Facebook CEO Mark Zuckerberg’s highly anticipated testimony in front of European Union Parliament came and went Tuesday. Initially a private session, Zuckerberg agreed to let the event be livestreamed at the last minute, but transparency concerns lingered due to a question-and-answer format that ultimately left parliament members unsatisfied.

Zuckerberg gave an opening statement before parliament members provided lists of questions on various topics. He was then given time to answer whatever questions he felt like answering after they had all been asked, with no opportunity for follow-up questions from the 12 Parliament members.

Parliament member Udo Bullman of Germany called the meeting’s format a “farce” in a statement.

"What this meeting made clear is that 75 minutes in a small and exclusive circle is not enough to shed light on the biggest data scandal in recent history,” Bullman said, according to CNBC.

The session amounted to roughly an hour of questions about Facebook’s use of personal data and 10 minutes of seemingly vague answers.

"I asked you six yes and no questions," said Philippe Lamberts of Belgium. "I got not a single answer."

Parliament member Guy Verhofstadt of Belgium missed part of the meeting but said the format allowed Zuckerberg to dodge questions. He also accused Zuckerberg of creating a "digital monster that is destroying our democracies."

E.U. Parliament President Antonio Tajani, who requested the format, tweeted a photo with Zuckerberg on Tuesday, adding that the people “cannot accept illicit use of personal data to manipulate elections.”

Zuckerberg said he would respond to some unanswered questions in writing after the fact, a similar deflection he used when he was unable to respond to questions in front of U.S. Congress in April.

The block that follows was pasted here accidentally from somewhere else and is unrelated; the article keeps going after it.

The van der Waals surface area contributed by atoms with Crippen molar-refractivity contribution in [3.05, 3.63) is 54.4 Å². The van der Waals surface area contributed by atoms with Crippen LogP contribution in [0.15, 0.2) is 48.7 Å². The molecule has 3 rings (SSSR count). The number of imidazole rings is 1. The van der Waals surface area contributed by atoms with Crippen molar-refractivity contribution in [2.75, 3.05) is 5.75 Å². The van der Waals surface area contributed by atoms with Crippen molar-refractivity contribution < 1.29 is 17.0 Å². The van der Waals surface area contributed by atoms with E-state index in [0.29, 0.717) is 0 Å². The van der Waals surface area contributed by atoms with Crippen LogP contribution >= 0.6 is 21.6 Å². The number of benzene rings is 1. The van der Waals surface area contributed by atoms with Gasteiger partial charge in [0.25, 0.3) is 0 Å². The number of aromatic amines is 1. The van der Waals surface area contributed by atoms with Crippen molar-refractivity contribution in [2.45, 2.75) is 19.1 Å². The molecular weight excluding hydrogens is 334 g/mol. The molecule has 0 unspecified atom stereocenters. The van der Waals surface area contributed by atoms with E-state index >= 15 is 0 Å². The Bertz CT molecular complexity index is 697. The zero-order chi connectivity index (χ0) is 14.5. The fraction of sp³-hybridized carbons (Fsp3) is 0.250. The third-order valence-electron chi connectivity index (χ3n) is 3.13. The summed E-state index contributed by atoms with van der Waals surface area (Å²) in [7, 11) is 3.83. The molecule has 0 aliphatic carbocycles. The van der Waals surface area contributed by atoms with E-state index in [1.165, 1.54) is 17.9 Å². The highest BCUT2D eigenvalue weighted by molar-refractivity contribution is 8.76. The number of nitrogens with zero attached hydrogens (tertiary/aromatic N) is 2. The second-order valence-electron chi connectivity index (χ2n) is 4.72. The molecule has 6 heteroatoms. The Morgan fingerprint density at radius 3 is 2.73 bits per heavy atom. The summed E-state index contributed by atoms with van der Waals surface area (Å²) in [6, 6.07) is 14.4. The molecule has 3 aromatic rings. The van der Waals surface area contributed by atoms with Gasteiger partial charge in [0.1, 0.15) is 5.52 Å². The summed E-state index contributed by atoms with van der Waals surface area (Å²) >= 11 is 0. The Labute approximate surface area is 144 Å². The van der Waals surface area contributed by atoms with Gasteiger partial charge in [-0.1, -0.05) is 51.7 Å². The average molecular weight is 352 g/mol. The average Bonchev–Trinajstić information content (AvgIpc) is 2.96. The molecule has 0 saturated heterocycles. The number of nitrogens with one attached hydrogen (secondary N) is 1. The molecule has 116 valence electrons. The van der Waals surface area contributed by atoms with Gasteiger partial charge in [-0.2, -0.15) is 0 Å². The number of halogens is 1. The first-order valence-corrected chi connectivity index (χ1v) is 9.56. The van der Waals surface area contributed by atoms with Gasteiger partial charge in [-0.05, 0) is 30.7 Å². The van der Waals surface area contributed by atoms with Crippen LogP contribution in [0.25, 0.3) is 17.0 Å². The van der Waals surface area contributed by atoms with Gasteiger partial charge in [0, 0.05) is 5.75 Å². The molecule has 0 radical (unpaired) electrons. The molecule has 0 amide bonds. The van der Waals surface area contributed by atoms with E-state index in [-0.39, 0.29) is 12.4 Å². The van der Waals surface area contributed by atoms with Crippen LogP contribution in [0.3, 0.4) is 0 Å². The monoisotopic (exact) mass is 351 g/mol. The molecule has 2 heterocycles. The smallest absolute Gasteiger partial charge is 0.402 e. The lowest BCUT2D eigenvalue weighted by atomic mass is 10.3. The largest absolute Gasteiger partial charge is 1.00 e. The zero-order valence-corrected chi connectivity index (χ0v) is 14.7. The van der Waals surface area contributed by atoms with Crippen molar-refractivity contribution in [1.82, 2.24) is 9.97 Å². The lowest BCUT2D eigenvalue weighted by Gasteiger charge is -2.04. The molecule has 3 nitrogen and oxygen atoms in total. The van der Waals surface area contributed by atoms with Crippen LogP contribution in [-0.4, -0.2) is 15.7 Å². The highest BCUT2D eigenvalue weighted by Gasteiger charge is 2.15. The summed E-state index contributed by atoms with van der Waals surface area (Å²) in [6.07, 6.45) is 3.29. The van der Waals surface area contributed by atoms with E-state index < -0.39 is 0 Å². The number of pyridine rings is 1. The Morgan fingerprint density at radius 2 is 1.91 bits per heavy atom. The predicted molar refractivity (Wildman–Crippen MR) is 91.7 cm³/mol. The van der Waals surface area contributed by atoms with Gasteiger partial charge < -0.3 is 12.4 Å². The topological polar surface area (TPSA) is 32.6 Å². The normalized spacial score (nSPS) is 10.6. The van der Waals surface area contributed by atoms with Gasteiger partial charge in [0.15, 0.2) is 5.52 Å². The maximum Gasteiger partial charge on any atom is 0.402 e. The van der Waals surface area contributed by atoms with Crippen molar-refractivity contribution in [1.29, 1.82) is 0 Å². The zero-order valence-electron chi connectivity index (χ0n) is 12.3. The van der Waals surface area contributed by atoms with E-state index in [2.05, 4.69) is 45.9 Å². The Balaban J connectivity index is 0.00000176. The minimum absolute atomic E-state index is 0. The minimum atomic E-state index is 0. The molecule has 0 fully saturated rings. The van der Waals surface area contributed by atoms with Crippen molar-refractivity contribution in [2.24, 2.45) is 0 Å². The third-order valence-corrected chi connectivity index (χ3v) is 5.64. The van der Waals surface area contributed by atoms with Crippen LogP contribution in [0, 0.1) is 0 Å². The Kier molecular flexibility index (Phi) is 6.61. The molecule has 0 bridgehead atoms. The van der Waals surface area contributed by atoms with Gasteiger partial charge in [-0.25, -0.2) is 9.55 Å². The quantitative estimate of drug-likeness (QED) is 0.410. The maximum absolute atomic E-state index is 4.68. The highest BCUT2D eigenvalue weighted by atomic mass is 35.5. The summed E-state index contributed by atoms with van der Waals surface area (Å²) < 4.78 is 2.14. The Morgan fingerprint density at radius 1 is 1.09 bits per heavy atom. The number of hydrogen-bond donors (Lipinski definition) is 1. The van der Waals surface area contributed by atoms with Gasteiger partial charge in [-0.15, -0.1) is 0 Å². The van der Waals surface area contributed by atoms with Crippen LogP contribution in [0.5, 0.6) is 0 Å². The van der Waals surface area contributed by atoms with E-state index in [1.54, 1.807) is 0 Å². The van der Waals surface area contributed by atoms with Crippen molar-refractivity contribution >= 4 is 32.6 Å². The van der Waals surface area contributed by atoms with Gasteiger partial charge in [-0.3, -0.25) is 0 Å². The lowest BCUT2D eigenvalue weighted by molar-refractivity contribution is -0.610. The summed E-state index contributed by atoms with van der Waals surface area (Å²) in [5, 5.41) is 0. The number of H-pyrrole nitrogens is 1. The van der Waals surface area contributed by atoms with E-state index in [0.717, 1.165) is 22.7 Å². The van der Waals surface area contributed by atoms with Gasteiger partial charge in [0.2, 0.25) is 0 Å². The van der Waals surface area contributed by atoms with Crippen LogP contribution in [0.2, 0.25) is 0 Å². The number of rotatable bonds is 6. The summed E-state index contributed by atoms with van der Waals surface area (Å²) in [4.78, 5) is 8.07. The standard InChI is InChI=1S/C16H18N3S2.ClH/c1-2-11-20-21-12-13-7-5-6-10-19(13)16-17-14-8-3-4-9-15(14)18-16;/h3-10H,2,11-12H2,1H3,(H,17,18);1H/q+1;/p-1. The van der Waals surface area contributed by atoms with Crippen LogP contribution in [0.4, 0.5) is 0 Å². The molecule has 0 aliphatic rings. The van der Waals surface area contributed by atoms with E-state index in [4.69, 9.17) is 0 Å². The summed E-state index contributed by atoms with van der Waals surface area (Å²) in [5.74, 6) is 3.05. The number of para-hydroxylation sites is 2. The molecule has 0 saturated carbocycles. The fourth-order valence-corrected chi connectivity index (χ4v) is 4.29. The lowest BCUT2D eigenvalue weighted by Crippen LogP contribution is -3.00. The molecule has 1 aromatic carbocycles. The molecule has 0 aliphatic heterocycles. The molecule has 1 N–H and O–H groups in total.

Parliament members sought answers from Zuckerberg on several topics, such as what the site does to protect user data, whether or not it will actually comply with Europe’s new privacy regulations and if Facebook should be broken up as a monopoly.

Zuckerberg has tried to get out in front of public outcry following the March revelation that 87 million people unknowingly had their data farmed by right-wing election consulting firm Cambridge Analytica. Almost 3 million of those users were European, prompting the E.U. Parliament inquiry.

Cambridge Analytica closed operations on May 1.

Facebook CEO Mark Zuckerberg reportedly did not satisfy several members of EU Parliament during his testimony. Zuckerberg arrives at the European Parliament, prior to his audition on the data privacy scandal on May 22, 2018 at the European Union headquarters in Brussels. John Thys/AFP/Getty Images